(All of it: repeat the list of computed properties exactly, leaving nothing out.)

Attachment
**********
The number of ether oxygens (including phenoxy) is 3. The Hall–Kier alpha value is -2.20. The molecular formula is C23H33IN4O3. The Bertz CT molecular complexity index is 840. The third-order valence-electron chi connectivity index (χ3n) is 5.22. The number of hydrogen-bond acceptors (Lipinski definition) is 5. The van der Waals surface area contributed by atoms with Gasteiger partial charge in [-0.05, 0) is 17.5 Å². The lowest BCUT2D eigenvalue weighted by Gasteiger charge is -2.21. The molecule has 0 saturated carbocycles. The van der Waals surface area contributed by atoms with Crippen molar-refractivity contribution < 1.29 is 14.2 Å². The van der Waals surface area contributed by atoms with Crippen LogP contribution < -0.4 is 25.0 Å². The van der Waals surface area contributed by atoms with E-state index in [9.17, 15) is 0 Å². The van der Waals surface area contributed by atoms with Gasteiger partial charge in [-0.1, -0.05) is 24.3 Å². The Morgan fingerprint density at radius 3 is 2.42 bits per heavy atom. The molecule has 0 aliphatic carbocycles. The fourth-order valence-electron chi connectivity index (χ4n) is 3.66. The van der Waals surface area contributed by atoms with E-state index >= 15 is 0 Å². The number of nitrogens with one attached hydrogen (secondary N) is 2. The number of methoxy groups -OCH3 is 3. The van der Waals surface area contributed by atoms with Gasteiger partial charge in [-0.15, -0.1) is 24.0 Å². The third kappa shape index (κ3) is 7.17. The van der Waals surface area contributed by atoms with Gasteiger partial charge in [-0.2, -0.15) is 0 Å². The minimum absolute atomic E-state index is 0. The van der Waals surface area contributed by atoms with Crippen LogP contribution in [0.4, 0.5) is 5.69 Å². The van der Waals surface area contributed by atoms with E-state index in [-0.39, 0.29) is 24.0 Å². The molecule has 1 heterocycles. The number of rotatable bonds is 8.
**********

The number of ether oxygens (including phenoxy) is 3. The Hall–Kier alpha value is -2.20. The molecular formula is C23H33IN4O3. The Bertz CT molecular complexity index is 840. The third-order valence-electron chi connectivity index (χ3n) is 5.22. The number of hydrogen-bond acceptors (Lipinski definition) is 5. The van der Waals surface area contributed by atoms with Gasteiger partial charge in [-0.05, 0) is 17.5 Å². The lowest BCUT2D eigenvalue weighted by Gasteiger charge is -2.21. The molecule has 0 saturated carbocycles. The van der Waals surface area contributed by atoms with Crippen molar-refractivity contribution < 1.29 is 14.2 Å². The van der Waals surface area contributed by atoms with Crippen LogP contribution < -0.4 is 25.0 Å². The van der Waals surface area contributed by atoms with E-state index in [9.17, 15) is 0 Å². The van der Waals surface area contributed by atoms with Gasteiger partial charge in [-0.1, -0.05) is 24.3 Å². The Morgan fingerprint density at radius 3 is 2.42 bits per heavy atom. The molecule has 0 aliphatic carbocycles. The fourth-order valence-electron chi connectivity index (χ4n) is 3.66. The van der Waals surface area contributed by atoms with E-state index >= 15 is 0 Å². The number of nitrogens with one attached hydrogen (secondary N) is 2. The number of methoxy groups -OCH3 is 3. The van der Waals surface area contributed by atoms with Gasteiger partial charge in [-0.15, -0.1) is 24.0 Å². The third kappa shape index (κ3) is 7.17. The van der Waals surface area contributed by atoms with Gasteiger partial charge in [-0.2, -0.15) is 0 Å². The minimum absolute atomic E-state index is 0. The van der Waals surface area contributed by atoms with Crippen LogP contribution in [0.4, 0.5) is 5.69 Å². The van der Waals surface area contributed by atoms with E-state index in [-0.39, 0.29) is 24.0 Å². The molecule has 1 heterocycles. The number of rotatable bonds is 8.